Mangalyaan, the Mars-orbiter launched by Indian Space Research Organisation (Isro), successfully exited the sphere of influence of earth on December 1a land mark event in its year long journey to Mars. This major achievement should inspire confidence in the ability of this prestigious organisation to launch and synchronise the requisite number of low-earth-orbit satellites to connect remote and inaccessible areas to the NII backbone. An overlay of low-earth-orbit satellites will connect the remotest corner of the country and inaccessible hinterland such as Maoist-affected jungles of Chhattisgarh, Andhra Pradesh and Orissa, apart from linking island-UTs like Andaman , Nicobar and Lakshwadweep to the mainland. Such a network will also provide real-time voice, video and data communication to vessels in high seas, when they are at the mercy of the elements during cyclones.
The country has a number of indigenously built but foreign-launched geostationary satellitesINSATspositioned at an altitude of 36,000 km from the earth's surface. They essentially provide one-way TV broadcast and non-interactive, delay-tolerant communications. Starting with INSAT-1 series in 1983, these satellites, a joint venture of DoT/Indian Metrological Department/AIR and Doordarshan, have brought DTH transmission to remote areas. However, these GEOs cannot meet the requirement of real-time interactive communication, because of the about-half-second delay which is caused by 36,000 km round trip delay. This delay called 'latency' is a disability which will degrade broadband multimedia communication. GEO-based satellite links also degrade interactive voice communication due to inherent echo problem. The DoT had used INSAT satellites for long-distance calls in 1980s,but the experience was not very encouraging. Due to poor quality of service, mainly because of echo, these long-distance circuits had to be transferred to optical fibre in 1990s.
A number of broadband Satcom systems employing either medium-earth- or low-earth-orbit satellites (NGSOs) were launched by international consortia in 1990s including Motorola's Iridium and Qualcomms Globalstar. Another ambitious project called Teledesic which was hailed as the internet in the sky was abandoned because of the high capital costs in the late 1990s and lack of financial viability due to spread of terrestrial cellular mobile networks in developed countries. However, for a developing country like India which has a vast coastline of thousands of kilometres and very extensive remote and rural areas where laying optical fibre will be too expensive and time-consuming, low-earth satellites will provide the missing link for NII.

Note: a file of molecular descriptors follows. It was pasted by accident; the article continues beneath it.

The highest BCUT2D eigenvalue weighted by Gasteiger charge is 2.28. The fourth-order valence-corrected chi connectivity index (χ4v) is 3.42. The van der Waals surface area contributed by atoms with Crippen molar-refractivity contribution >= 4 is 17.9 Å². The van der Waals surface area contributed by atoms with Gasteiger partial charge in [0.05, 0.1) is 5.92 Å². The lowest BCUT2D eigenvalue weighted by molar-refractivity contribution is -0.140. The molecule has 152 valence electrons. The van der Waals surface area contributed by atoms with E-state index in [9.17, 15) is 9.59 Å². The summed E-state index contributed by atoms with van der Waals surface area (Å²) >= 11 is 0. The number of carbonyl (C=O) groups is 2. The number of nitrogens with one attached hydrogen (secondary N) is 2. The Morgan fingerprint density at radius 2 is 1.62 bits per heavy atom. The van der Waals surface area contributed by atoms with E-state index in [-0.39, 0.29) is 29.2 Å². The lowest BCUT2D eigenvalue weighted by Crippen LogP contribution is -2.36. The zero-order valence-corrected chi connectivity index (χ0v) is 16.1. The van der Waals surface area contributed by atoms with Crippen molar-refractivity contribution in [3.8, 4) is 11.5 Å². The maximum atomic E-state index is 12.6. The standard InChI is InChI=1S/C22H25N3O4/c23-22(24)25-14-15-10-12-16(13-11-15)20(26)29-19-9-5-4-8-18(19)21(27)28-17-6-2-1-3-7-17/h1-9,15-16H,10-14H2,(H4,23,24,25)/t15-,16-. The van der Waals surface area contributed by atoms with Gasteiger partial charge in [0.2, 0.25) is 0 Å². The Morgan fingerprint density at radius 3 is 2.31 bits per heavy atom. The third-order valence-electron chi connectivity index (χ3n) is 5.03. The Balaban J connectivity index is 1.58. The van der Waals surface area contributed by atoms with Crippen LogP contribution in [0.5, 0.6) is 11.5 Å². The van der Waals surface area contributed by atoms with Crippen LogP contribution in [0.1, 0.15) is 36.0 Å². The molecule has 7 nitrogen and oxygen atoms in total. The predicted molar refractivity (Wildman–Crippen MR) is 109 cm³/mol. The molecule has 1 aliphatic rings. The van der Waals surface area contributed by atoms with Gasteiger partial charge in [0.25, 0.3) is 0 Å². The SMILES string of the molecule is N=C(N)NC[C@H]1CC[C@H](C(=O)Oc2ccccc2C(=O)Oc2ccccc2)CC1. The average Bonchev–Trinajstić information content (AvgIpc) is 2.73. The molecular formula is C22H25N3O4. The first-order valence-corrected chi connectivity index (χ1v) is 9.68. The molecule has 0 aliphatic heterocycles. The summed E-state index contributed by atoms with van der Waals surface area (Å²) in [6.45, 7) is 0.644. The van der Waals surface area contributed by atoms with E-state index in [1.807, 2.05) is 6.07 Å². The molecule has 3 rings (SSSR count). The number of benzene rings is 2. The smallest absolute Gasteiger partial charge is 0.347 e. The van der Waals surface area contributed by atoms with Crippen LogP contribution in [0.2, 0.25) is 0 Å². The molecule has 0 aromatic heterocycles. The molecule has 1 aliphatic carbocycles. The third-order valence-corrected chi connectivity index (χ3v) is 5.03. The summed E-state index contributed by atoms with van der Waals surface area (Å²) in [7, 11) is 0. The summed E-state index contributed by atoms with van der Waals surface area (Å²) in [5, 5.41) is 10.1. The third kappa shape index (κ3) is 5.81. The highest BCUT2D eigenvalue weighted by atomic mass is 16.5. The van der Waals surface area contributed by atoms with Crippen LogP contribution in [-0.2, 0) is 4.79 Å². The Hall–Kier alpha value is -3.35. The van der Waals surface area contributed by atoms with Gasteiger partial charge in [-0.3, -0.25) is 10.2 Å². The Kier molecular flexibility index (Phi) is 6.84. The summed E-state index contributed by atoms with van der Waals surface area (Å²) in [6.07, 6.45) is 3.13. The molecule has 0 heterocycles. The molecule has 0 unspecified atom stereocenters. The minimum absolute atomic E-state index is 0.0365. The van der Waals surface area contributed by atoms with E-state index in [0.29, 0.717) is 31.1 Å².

During the last two decades, the cost of satellite launch and electronic components have come down dramatically. Isro, which has built a large number of geostationary satellites and launched one (INSAT 4CR) from its own facilities at Sriharikota, should now accept the challenge to design and execute a low-earth-orbit project on the lines of the next generation Iridium scheduled by the US during 2015-17.There is also a move to revive Teledesic Version 2 under the Obama administrations National Broadband Plan to connect remote areas in the US. Isro should be able to launch the requisite number of satellites in low-earth-orbit so as to provide a latency of less than a tenth of a second which is required to give high-quality interactive voice, video and broadband internet access to the remotest areas of the country at much less cost than optical fibre which requires trenching and digging. Optical fibre is not the optimal solution to connect remote and inaccessible areas. The project should be financed from the USO Fund which has thousands of crores of rupees lying unutilised. It will complement NOFN and provide an optical fibre like link in the sky.
The author is former member, Trai and Telecom Commission